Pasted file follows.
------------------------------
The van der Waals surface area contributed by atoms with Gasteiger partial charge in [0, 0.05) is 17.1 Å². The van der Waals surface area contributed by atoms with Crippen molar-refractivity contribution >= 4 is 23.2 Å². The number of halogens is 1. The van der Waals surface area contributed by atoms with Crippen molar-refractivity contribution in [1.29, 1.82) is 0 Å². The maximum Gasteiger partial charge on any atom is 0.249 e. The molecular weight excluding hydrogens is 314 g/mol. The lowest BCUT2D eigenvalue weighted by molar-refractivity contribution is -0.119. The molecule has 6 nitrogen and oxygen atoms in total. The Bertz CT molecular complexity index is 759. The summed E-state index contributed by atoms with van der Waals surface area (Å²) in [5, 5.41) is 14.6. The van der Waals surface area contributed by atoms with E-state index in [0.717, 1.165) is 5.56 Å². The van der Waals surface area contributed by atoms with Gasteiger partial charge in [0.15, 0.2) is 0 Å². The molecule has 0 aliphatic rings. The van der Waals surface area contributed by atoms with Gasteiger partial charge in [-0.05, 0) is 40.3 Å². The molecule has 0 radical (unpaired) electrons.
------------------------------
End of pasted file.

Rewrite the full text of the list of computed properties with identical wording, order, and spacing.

The van der Waals surface area contributed by atoms with Gasteiger partial charge in [0, 0.05) is 17.1 Å². The van der Waals surface area contributed by atoms with Crippen molar-refractivity contribution >= 4 is 23.2 Å². The number of halogens is 1. The van der Waals surface area contributed by atoms with Crippen molar-refractivity contribution in [1.29, 1.82) is 0 Å². The maximum Gasteiger partial charge on any atom is 0.249 e. The molecular weight excluding hydrogens is 314 g/mol. The lowest BCUT2D eigenvalue weighted by molar-refractivity contribution is -0.119. The molecule has 6 nitrogen and oxygen atoms in total. The Bertz CT molecular complexity index is 759. The summed E-state index contributed by atoms with van der Waals surface area (Å²) in [5, 5.41) is 14.6. The van der Waals surface area contributed by atoms with E-state index in [0.717, 1.165) is 5.56 Å². The van der Waals surface area contributed by atoms with Gasteiger partial charge in [0.15, 0.2) is 0 Å². The molecule has 0 aliphatic rings. The van der Waals surface area contributed by atoms with Gasteiger partial charge in [-0.05, 0) is 40.3 Å². The molecule has 0 radical (unpaired) electrons.